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  • Research article
  • Open Access
  • Open Peer Review

Bridging the gap to effective feedback in residency training: perceptions of trainees and teachers

BMC Medical Education201818:225

https://doi.org/10.1186/s12909-018-1333-9

  • Received: 5 March 2018
  • Accepted: 25 September 2018
  • Published:
Open Peer Review reports

Abstract

Background

Clinical feedback is an important part of residency training, yet literature suggests this complex interaction is not completely understood. In particular, little is known about what resident versus attending physicians expect as feedback. This study investigates this gap in knowledge by examining differences in interactions that residents and attendings view as feedback.

Methods

Surveys containing sample clinical feedback scenarios were distributed to residents and attending physicians in emergency medicine and general surgery at a large academic medical center. Respondents were asked to decide whether useful feedback was provided in each scenario, and responses were compared between the two groups.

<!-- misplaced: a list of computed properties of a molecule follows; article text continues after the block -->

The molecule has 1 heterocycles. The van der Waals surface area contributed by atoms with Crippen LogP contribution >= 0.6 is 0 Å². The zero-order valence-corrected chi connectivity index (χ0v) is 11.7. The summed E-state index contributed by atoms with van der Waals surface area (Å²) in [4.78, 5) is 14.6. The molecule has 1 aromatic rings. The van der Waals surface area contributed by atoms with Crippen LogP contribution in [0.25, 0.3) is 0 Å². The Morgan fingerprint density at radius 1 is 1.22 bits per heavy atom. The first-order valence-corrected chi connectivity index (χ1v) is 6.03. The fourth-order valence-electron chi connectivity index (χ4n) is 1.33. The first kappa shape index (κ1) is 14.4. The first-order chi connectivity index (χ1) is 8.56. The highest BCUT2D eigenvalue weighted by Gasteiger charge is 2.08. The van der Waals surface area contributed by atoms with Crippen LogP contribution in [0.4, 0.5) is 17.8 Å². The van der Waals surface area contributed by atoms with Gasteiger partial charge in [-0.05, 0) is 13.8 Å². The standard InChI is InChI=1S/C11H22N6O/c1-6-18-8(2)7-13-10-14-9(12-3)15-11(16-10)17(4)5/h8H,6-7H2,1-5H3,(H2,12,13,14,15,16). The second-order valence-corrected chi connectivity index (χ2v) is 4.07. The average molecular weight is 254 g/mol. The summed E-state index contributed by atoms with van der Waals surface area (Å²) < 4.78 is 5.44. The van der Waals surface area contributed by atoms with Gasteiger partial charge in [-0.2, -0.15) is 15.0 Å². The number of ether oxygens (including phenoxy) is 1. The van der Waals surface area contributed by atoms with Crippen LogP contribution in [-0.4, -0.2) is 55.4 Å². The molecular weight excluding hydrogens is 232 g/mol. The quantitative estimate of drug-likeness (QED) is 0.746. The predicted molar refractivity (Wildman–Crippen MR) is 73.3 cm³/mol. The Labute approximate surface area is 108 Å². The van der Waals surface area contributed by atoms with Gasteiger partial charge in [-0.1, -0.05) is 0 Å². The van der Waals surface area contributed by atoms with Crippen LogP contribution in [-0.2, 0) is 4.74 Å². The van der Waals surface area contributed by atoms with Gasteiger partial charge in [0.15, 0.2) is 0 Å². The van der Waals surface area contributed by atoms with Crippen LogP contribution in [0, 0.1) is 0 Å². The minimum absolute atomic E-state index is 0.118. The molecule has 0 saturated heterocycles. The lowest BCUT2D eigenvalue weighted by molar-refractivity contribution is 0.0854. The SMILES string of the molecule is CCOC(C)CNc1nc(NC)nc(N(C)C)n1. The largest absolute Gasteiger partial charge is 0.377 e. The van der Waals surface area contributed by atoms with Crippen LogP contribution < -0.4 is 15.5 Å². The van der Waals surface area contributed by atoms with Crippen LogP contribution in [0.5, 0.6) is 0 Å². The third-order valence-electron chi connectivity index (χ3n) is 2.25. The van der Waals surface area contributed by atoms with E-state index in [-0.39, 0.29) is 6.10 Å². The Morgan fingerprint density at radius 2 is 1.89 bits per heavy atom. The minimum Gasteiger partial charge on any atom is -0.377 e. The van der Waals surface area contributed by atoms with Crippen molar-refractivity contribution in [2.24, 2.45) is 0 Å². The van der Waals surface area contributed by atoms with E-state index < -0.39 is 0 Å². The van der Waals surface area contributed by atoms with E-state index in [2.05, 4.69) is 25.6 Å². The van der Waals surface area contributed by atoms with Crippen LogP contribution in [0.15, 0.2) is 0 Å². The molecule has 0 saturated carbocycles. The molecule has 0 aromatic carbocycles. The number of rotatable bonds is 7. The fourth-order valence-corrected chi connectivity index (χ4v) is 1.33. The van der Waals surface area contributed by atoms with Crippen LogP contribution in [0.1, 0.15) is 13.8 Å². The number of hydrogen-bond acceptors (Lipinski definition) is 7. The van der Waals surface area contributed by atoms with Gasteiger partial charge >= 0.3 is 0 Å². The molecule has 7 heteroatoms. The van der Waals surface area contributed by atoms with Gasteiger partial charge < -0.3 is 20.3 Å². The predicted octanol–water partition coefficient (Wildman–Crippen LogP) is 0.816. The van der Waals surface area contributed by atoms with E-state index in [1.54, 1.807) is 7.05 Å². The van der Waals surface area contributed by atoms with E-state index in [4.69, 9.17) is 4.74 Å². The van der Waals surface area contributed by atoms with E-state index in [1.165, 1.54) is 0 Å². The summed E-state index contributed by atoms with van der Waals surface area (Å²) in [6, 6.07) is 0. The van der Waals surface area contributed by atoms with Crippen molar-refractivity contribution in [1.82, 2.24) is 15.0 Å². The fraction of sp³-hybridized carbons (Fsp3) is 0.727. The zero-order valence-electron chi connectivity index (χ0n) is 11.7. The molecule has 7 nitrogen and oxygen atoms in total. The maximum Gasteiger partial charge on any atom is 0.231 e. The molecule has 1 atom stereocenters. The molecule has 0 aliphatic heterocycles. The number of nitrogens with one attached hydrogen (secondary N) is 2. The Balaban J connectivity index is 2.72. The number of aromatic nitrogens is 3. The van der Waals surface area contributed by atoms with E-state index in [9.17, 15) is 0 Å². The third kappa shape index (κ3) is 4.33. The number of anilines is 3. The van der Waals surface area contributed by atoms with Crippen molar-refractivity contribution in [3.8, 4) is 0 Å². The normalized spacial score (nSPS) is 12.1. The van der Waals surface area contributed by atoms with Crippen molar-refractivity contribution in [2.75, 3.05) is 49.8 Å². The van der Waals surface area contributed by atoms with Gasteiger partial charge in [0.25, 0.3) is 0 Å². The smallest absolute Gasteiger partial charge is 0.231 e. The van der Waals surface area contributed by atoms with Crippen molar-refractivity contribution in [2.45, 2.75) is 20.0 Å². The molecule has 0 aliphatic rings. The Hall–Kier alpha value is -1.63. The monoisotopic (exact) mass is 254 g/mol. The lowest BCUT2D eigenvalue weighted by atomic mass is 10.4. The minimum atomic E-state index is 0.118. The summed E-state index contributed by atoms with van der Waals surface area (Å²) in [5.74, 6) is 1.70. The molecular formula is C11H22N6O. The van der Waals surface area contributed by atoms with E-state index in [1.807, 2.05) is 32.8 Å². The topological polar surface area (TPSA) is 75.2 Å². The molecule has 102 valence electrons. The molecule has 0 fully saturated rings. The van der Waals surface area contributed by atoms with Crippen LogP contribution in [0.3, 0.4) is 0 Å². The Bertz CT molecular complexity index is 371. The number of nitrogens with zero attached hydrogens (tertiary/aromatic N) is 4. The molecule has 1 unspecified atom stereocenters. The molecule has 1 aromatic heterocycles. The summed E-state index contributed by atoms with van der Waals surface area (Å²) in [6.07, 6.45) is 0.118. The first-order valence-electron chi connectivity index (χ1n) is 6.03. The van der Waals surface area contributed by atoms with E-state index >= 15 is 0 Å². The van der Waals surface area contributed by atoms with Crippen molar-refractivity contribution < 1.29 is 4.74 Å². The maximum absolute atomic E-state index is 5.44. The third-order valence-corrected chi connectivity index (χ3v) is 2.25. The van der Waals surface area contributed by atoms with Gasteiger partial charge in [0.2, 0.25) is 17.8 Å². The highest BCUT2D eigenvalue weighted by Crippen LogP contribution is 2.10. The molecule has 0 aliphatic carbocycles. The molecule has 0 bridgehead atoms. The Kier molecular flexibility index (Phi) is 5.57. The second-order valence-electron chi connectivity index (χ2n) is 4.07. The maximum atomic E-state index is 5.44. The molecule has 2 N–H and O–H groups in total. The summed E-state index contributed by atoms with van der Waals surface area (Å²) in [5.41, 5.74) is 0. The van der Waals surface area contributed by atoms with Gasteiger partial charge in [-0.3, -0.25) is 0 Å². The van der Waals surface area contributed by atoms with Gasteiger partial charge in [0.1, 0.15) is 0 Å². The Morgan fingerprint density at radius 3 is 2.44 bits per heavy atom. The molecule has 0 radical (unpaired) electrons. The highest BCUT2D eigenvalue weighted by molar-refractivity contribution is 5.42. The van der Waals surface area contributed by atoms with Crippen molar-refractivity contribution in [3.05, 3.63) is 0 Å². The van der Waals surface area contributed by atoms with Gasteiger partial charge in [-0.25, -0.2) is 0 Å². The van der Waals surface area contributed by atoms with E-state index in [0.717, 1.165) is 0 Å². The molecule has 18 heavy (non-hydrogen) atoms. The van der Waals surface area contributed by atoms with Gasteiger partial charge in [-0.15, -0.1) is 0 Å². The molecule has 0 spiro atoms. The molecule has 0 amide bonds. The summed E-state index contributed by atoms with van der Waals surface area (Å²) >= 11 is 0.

Continuous features were summarized with medians, interquartile ranges (IQRs), and ranges; categorical features were summarized with frequency counts and percentages. Comparisons of features between residents and attendings were evaluated using Wilcoxon rank sum, chi-square, and Fisher exact tests. Statistical analyses were performed using version 9.4 of the SAS software package (SAS Institute, Inc.; Cary, NC). All tests were two-sided and p-values < 0.05 were considered statistically significant.

Results

Seventy-two individuals responded to the survey out of approximately 110 invitations sent (65%), including 35 (49%) residents and 37 (51%) attendings. Of 35 residents, 31 indicated their level of training, which included 13 (42%) PGY-1, 9 (29%) PGY-2, 6 (19%) PGY-3, and 3 (10%) PGY-4, respectively. Of 37 attendings, 34 indicated the number of years since completion of residency or last fellowship, at a median of 9 years (IQR 4–14; range 1–31). No significant difference was found in residents’ and attendings’ perceptions of what constituted feedback in the sample scenarios.

Conclusions